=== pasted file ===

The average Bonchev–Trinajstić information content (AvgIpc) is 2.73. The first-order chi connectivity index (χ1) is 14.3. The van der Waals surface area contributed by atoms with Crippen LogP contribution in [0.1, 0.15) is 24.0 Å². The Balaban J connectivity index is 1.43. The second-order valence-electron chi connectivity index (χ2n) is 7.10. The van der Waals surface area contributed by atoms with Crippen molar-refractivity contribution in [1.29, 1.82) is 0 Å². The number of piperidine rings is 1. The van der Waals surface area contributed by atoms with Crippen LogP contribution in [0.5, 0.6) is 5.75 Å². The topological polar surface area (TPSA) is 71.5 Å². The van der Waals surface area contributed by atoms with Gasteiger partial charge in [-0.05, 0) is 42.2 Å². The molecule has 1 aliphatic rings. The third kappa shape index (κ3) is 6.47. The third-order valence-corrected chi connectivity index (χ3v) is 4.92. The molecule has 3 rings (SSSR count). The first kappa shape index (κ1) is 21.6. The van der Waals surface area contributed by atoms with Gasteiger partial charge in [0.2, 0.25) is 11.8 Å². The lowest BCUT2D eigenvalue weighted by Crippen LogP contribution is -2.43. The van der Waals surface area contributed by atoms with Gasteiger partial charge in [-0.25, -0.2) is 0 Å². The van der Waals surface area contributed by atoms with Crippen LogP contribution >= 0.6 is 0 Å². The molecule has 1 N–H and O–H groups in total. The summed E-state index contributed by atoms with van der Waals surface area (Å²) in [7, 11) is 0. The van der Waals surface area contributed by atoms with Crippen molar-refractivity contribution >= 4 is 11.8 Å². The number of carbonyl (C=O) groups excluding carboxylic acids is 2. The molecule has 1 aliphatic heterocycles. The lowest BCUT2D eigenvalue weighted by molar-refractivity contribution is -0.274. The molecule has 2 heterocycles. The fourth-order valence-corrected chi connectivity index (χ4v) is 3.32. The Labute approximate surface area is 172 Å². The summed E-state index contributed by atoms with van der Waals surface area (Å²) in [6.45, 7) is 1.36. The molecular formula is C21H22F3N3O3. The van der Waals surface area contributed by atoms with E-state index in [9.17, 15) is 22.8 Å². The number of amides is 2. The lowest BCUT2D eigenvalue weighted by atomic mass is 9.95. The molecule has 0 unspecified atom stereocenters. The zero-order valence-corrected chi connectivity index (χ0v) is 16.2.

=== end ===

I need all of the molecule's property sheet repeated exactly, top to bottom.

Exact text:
The average Bonchev–Trinajstić information content (AvgIpc) is 2.73. The first-order chi connectivity index (χ1) is 14.3. The van der Waals surface area contributed by atoms with Crippen LogP contribution in [0.1, 0.15) is 24.0 Å². The Balaban J connectivity index is 1.43. The second-order valence-electron chi connectivity index (χ2n) is 7.10. The van der Waals surface area contributed by atoms with Crippen molar-refractivity contribution in [1.29, 1.82) is 0 Å². The number of piperidine rings is 1. The van der Waals surface area contributed by atoms with Crippen LogP contribution in [0.5, 0.6) is 5.75 Å². The topological polar surface area (TPSA) is 71.5 Å². The van der Waals surface area contributed by atoms with Gasteiger partial charge in [-0.05, 0) is 42.2 Å². The molecule has 1 aliphatic rings. The third kappa shape index (κ3) is 6.47. The third-order valence-corrected chi connectivity index (χ3v) is 4.92. The molecule has 3 rings (SSSR count). The first kappa shape index (κ1) is 21.6. The van der Waals surface area contributed by atoms with Gasteiger partial charge in [0.2, 0.25) is 11.8 Å². The lowest BCUT2D eigenvalue weighted by Crippen LogP contribution is -2.43. The van der Waals surface area contributed by atoms with Gasteiger partial charge in [-0.25, -0.2) is 0 Å². The van der Waals surface area contributed by atoms with Crippen LogP contribution >= 0.6 is 0 Å². The molecule has 1 N–H and O–H groups in total. The summed E-state index contributed by atoms with van der Waals surface area (Å²) in [7, 11) is 0. The van der Waals surface area contributed by atoms with Crippen molar-refractivity contribution >= 4 is 11.8 Å². The number of carbonyl (C=O) groups excluding carboxylic acids is 2. The molecule has 1 aliphatic heterocycles. The lowest BCUT2D eigenvalue weighted by molar-refractivity contribution is -0.274. The molecule has 2 heterocycles. The fourth-order valence-corrected chi connectivity index (χ4v) is 3.32. The Labute approximate surface area is 172 Å². The summed E-state index contributed by atoms with van der Waals surface area (Å²) in [6.45, 7) is 1.36. The molecular formula is C21H22F3N3O3. The van der Waals surface area contributed by atoms with E-state index in [9.17, 15) is 22.8 Å². The number of amides is 2. The lowest BCUT2D eigenvalue weighted by atomic mass is 9.95. The molecule has 0 unspecified atom stereocenters. The zero-order valence-corrected chi connectivity index (χ0v) is 16.2.